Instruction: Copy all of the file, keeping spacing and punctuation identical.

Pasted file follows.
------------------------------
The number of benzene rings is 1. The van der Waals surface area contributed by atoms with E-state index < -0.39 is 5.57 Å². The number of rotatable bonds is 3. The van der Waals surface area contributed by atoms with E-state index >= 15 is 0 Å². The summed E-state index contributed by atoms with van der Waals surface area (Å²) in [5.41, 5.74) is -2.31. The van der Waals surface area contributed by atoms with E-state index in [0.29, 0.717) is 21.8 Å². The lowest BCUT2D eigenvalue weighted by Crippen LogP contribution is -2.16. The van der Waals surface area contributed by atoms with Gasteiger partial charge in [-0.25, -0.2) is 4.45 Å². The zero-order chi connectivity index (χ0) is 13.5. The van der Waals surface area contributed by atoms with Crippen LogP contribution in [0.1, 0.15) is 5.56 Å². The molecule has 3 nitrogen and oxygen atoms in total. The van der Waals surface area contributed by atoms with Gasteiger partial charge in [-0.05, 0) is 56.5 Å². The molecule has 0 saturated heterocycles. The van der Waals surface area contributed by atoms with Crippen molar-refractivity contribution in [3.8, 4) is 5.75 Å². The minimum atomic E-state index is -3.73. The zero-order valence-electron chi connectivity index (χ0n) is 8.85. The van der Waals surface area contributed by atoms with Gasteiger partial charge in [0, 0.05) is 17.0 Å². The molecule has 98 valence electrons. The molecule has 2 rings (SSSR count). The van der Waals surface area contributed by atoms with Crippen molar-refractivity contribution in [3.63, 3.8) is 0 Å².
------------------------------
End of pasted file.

The number of benzene rings is 1. The van der Waals surface area contributed by atoms with E-state index < -0.39 is 5.57 Å². The number of rotatable bonds is 3. The van der Waals surface area contributed by atoms with E-state index >= 15 is 0 Å². The summed E-state index contributed by atoms with van der Waals surface area (Å²) in [5.41, 5.74) is -2.31. The van der Waals surface area contributed by atoms with E-state index in [0.29, 0.717) is 21.8 Å². The lowest BCUT2D eigenvalue weighted by Crippen LogP contribution is -2.16. The van der Waals surface area contributed by atoms with Gasteiger partial charge in [-0.25, -0.2) is 4.45 Å². The zero-order chi connectivity index (χ0) is 13.5. The van der Waals surface area contributed by atoms with Crippen LogP contribution in [0.1, 0.15) is 5.56 Å². The molecule has 3 nitrogen and oxygen atoms in total. The van der Waals surface area contributed by atoms with Gasteiger partial charge in [-0.05, 0) is 56.5 Å². The molecule has 0 saturated heterocycles. The van der Waals surface area contributed by atoms with Crippen molar-refractivity contribution in [3.8, 4) is 5.75 Å². The minimum atomic E-state index is -3.73. The zero-order valence-electron chi connectivity index (χ0n) is 8.85. The van der Waals surface area contributed by atoms with Gasteiger partial charge in [0, 0.05) is 17.0 Å². The molecule has 98 valence electrons. The molecule has 2 rings (SSSR count). The van der Waals surface area contributed by atoms with Crippen molar-refractivity contribution in [3.63, 3.8) is 0 Å².